Asha Fox

Christmas Baggage

Asha Fox
Christmas Baggage

I came out of the womb already a bit of a tortured soul, and my relationship with my Mum was fractured from the start. It was more than what I had done to her youthful figure, she just wasn’t that pleased to see me.

Post natal depression is a shit of a thing. Something they never tell you is that sometimes that bond just never arrives. Now, my Mum was not the worst mother. I’d argue she maybe wasn’t the best person in general, but she wasn’t abusive. Controlling, vindictive and at times jealous, but not abusive. She made a lot of sacrifices for me that I’ve only grown to appreciate with adulthood. She just sorta wished that I hadn’t been born.

You see, I was the accidental baby, that was kept to save a doomed marriage. My hippyish Dad from poverty and my conservative Mum from money, well I have no idea what they were thinking, but it was not with their heads. Of course their marriage failed. But, then there was me. My Dad loved me from the moment he knew I was growing in the womb, he quit his pack a day smoking habit and drinking immediately and instantly transformed into Dad. Mum, eh. Not so much. But she was pretty much stuck with me now. 

After leaving my Dad, I became her weapon. I was a pretty big inconvenience for her but actually I turned out to be a really good way to hurt my Dad. I don’t know really what Mum was so angry about, my Dad had loved her. But, my Mum had some shit of her own she was dealing with and she used my Dad to unleash all of it. For years the custody battle played out, with some very dirty tricks thrown in for good measure. It went on until my Dad ran out of money and the child psychologist appointed by the court said enough was enough. Dad walked away under the advice that one day I’d return on my own accord (they were right). Not gonna lie, he’s my hero.

I understand this sounds like a tragic way for a child to start a life. But it is nothing unusual. So many of us are from broken homes and the mother-daughter dynamic is rarely straightforward. This is a happy story, keep reading.

I never understood my Mum. She was a guarded, cold bitch with no friends, who worked hard to provide for me but never knew how to show love. She hurt me, emotionally, in ways that I think I’ve only just recovered. A mother’s love is fundamental and honestly I felt she loved our pets more (I did inherit her love for animals) than me.

A few years ago, after we hadn’t spoken for close to 5 years, I found out through a friend of the family that Mum had nearly died. Nearly a year beforehand, she had collapsed and undergone lifesaving surgery to fix an aneurism in her brain. She’s riddled with them. She nearly died and I would never have had the chance to say goodbye, and that would not be the first time for me. 

Angry that my family never told me but also upset, I made contact with her. My own mother told me she’d kept it secret because she thought I wouldn’t care. It’s a deeply sad way to think, but our relationship was so fractured that it was assumed I did not care if she lived or died.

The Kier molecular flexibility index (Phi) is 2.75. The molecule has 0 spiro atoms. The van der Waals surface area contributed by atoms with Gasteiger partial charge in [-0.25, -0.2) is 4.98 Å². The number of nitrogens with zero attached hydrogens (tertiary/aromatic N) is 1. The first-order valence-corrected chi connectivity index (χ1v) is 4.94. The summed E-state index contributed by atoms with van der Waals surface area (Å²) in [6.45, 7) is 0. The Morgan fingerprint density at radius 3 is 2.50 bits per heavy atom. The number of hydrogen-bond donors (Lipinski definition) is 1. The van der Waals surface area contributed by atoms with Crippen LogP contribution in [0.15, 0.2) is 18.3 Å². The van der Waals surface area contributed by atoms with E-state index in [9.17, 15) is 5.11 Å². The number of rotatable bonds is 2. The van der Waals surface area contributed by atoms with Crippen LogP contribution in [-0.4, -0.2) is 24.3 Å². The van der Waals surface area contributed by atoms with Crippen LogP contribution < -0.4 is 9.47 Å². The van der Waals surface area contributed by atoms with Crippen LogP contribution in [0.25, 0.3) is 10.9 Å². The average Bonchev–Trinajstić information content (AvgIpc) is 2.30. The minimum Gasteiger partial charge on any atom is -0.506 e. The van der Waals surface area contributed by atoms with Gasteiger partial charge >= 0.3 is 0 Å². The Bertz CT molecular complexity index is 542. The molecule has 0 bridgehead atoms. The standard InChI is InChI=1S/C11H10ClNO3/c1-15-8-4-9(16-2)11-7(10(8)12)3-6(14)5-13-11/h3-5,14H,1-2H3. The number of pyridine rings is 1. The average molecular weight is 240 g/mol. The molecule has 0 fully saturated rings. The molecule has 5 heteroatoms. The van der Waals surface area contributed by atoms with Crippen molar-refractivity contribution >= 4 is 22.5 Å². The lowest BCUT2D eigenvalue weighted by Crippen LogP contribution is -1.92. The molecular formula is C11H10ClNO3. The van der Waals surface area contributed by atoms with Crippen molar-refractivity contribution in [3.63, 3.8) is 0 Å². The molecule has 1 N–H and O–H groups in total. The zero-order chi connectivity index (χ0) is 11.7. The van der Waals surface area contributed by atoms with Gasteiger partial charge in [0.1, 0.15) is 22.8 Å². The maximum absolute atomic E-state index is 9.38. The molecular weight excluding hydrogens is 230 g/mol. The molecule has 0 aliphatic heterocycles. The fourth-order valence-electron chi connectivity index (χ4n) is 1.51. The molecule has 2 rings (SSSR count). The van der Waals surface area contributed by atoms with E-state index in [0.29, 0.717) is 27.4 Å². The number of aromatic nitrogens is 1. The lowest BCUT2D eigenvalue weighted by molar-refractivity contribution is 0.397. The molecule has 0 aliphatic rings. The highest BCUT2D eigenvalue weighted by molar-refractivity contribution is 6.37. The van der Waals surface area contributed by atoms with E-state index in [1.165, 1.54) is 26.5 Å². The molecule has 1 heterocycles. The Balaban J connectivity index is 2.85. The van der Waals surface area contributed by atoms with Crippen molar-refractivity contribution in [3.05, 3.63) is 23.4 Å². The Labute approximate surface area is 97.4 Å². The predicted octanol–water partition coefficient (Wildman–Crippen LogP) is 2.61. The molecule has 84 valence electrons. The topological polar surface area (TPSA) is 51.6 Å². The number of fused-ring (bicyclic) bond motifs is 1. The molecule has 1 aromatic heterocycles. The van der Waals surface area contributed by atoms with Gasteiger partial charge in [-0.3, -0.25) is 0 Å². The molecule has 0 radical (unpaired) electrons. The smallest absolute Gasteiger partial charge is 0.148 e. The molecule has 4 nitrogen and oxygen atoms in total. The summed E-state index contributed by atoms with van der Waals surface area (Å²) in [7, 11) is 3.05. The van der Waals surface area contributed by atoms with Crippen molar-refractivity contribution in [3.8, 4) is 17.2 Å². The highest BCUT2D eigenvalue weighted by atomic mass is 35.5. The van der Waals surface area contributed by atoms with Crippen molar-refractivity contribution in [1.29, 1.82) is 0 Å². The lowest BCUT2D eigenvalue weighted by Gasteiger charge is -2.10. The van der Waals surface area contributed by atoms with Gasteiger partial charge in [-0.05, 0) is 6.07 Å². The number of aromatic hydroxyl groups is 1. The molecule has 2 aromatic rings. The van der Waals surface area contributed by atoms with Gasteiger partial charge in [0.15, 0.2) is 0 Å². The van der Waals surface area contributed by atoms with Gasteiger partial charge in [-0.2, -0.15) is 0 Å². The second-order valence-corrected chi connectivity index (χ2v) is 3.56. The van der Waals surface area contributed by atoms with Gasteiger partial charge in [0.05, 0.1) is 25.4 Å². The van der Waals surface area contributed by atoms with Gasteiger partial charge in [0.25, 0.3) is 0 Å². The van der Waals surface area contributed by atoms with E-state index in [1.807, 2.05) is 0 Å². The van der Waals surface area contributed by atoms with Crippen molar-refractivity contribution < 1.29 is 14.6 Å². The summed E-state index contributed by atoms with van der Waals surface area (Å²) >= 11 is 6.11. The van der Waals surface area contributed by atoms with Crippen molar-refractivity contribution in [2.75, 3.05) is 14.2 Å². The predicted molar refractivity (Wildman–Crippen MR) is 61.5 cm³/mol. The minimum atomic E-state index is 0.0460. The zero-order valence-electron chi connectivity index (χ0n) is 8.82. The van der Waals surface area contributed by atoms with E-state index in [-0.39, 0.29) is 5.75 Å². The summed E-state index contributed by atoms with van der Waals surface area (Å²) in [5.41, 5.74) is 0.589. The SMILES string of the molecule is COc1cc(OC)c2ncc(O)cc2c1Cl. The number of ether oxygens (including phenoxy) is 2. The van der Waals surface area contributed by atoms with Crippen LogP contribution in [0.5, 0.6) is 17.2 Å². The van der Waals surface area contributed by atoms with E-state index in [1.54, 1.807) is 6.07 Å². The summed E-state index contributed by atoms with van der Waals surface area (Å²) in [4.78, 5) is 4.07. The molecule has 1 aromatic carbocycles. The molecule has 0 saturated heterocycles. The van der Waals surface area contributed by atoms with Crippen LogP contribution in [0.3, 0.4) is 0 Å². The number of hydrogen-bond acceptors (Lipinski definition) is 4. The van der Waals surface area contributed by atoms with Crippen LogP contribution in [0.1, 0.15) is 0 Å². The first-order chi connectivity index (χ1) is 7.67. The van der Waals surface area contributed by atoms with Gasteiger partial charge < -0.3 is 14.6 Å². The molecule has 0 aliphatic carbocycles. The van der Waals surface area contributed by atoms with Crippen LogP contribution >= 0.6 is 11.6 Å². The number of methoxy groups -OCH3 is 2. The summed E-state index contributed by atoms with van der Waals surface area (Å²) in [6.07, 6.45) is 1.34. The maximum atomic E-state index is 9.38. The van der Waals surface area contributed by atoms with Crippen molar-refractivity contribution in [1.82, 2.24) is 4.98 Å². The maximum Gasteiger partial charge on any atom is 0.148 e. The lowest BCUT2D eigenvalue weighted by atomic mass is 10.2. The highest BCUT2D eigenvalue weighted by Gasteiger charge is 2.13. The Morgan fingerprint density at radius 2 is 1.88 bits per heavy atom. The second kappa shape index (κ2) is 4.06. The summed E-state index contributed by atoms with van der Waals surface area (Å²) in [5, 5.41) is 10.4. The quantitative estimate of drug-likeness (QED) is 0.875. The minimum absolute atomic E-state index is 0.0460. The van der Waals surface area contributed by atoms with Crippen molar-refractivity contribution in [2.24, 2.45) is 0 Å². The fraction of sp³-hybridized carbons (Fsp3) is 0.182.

I did care, and I went home to see her. What I saw in front of me was not the strong, rather scary woman I remembered. She was frail, unsteady and just seemed incredibly small. It scared me to see how much her illness had taken from her. Our relationship began to grow, and she didn’t once say a horrible thing to me about my weight or my love life as she normally would. Her illness seemed to make her aware of her mortality, and the reality that she only had one child. She may not have wanted me but I was there regardless. 

Today I get off the phone to her, we’ve been talking for over an hour. She’s been pottering around the house and knitting some booties for the children’s ward. She asks me about my cat, she loves him, and she asks me about how work is going. She asks me if I’ve been busy or if I’ve met any nice boys (or girls, she adds). 

I wonder how it would have been, if she hadn’t fallen ill. If she hadn’t been widowed and left a sickness beneficiary, I don’t know if she would like me all that much. But her illnesses and her deeper understanding of the complexities of life have made her a much better person. My Dad forgave her a long time ago, and is just pleased that after 30 years, she’s allowed herself to truly love her only child, even if that child isn’t quite as she’d hoped.

I think about that this Christmas, as everyone gets excited and spends time with their close families. My Stepdad died at Christmas time and there’s a lot of emotional stuff that I sift through every year. Not just with his death but the many Christmases I was forced to spend away from my Dad, and the many Christmases I spent not talking to my Mum. I don’t feel the same about Christmas as most people. But I feel very blessed that my Ma survived her near death experience and I was able to have a second chance at having a mother. That’s really the best present I could have ever hoped for.